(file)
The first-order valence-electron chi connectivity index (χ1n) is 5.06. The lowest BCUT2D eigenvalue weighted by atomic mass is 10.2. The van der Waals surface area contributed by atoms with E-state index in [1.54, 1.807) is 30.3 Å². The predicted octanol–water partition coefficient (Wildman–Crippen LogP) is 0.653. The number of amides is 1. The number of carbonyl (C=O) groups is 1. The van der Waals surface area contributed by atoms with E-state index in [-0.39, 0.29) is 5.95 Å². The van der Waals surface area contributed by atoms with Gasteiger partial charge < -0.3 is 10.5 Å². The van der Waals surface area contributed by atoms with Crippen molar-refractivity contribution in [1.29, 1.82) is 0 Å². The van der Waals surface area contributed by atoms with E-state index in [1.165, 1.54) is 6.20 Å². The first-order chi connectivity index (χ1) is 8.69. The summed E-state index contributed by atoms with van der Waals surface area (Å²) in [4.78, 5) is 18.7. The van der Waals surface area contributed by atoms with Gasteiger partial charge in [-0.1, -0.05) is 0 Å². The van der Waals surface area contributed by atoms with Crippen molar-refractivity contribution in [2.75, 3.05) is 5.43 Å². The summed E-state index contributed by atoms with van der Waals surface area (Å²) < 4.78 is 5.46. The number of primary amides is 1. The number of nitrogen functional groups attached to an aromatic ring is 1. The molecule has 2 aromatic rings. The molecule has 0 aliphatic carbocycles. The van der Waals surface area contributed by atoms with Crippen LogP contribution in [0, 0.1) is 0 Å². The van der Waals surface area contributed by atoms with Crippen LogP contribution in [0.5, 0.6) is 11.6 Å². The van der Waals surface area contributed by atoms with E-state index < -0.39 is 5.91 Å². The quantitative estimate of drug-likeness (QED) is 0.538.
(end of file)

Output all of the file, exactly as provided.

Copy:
The first-order valence-electron chi connectivity index (χ1n) is 5.06. The lowest BCUT2D eigenvalue weighted by atomic mass is 10.2. The van der Waals surface area contributed by atoms with E-state index in [1.54, 1.807) is 30.3 Å². The predicted octanol–water partition coefficient (Wildman–Crippen LogP) is 0.653. The number of amides is 1. The number of carbonyl (C=O) groups is 1. The van der Waals surface area contributed by atoms with E-state index in [-0.39, 0.29) is 5.95 Å². The van der Waals surface area contributed by atoms with Gasteiger partial charge < -0.3 is 10.5 Å². The van der Waals surface area contributed by atoms with Crippen molar-refractivity contribution in [1.29, 1.82) is 0 Å². The van der Waals surface area contributed by atoms with E-state index in [1.165, 1.54) is 6.20 Å². The first-order chi connectivity index (χ1) is 8.69. The summed E-state index contributed by atoms with van der Waals surface area (Å²) in [4.78, 5) is 18.7. The van der Waals surface area contributed by atoms with Gasteiger partial charge in [-0.1, -0.05) is 0 Å². The van der Waals surface area contributed by atoms with Crippen molar-refractivity contribution in [2.75, 3.05) is 5.43 Å². The summed E-state index contributed by atoms with van der Waals surface area (Å²) < 4.78 is 5.46. The number of primary amides is 1. The number of nitrogen functional groups attached to an aromatic ring is 1. The molecule has 2 aromatic rings. The molecule has 0 aliphatic carbocycles. The van der Waals surface area contributed by atoms with Crippen LogP contribution in [0, 0.1) is 0 Å². The van der Waals surface area contributed by atoms with Crippen LogP contribution in [0.5, 0.6) is 11.6 Å². The van der Waals surface area contributed by atoms with E-state index < -0.39 is 5.91 Å². The quantitative estimate of drug-likeness (QED) is 0.538.